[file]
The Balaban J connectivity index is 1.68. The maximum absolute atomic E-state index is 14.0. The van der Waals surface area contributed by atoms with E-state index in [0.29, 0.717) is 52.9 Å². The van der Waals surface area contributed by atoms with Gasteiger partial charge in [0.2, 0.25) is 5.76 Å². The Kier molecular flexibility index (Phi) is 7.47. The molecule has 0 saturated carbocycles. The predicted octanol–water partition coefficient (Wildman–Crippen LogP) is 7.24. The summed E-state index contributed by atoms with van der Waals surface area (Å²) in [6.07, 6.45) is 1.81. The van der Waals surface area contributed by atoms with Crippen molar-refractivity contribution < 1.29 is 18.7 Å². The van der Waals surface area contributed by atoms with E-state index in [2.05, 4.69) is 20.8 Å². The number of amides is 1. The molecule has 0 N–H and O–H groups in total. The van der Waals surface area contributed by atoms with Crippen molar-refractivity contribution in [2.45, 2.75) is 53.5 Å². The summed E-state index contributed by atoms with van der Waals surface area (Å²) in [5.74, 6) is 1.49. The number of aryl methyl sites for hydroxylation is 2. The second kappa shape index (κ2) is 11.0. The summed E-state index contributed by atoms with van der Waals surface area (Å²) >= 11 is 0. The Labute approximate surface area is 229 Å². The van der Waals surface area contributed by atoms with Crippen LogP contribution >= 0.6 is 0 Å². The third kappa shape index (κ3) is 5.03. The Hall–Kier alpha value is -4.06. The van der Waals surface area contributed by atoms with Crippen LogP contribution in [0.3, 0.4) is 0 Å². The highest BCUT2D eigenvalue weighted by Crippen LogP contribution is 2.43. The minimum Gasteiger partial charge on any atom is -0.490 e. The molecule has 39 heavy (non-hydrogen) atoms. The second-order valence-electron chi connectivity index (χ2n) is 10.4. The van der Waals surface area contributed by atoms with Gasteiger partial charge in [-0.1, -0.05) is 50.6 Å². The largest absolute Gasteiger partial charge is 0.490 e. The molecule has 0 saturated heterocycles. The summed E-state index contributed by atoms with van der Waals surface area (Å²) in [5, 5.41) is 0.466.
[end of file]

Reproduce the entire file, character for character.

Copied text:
The Balaban J connectivity index is 1.68. The maximum absolute atomic E-state index is 14.0. The van der Waals surface area contributed by atoms with E-state index in [0.29, 0.717) is 52.9 Å². The van der Waals surface area contributed by atoms with Gasteiger partial charge in [0.2, 0.25) is 5.76 Å². The Kier molecular flexibility index (Phi) is 7.47. The molecule has 0 saturated carbocycles. The predicted octanol–water partition coefficient (Wildman–Crippen LogP) is 7.24. The summed E-state index contributed by atoms with van der Waals surface area (Å²) in [6.07, 6.45) is 1.81. The van der Waals surface area contributed by atoms with Crippen molar-refractivity contribution < 1.29 is 18.7 Å². The van der Waals surface area contributed by atoms with E-state index in [2.05, 4.69) is 20.8 Å². The number of amides is 1. The molecule has 0 N–H and O–H groups in total. The van der Waals surface area contributed by atoms with Crippen molar-refractivity contribution in [2.45, 2.75) is 53.5 Å². The summed E-state index contributed by atoms with van der Waals surface area (Å²) in [5.74, 6) is 1.49. The number of aryl methyl sites for hydroxylation is 2. The second kappa shape index (κ2) is 11.0. The summed E-state index contributed by atoms with van der Waals surface area (Å²) >= 11 is 0. The Labute approximate surface area is 229 Å². The van der Waals surface area contributed by atoms with Crippen LogP contribution >= 0.6 is 0 Å². The third kappa shape index (κ3) is 5.03. The Hall–Kier alpha value is -4.06. The van der Waals surface area contributed by atoms with Crippen LogP contribution in [0.3, 0.4) is 0 Å². The highest BCUT2D eigenvalue weighted by Crippen LogP contribution is 2.43. The minimum Gasteiger partial charge on any atom is -0.490 e. The molecule has 39 heavy (non-hydrogen) atoms. The second-order valence-electron chi connectivity index (χ2n) is 10.4. The van der Waals surface area contributed by atoms with Gasteiger partial charge in [-0.1, -0.05) is 50.6 Å². The largest absolute Gasteiger partial charge is 0.490 e. The molecule has 0 saturated heterocycles. The summed E-state index contributed by atoms with van der Waals surface area (Å²) in [5, 5.41) is 0.466.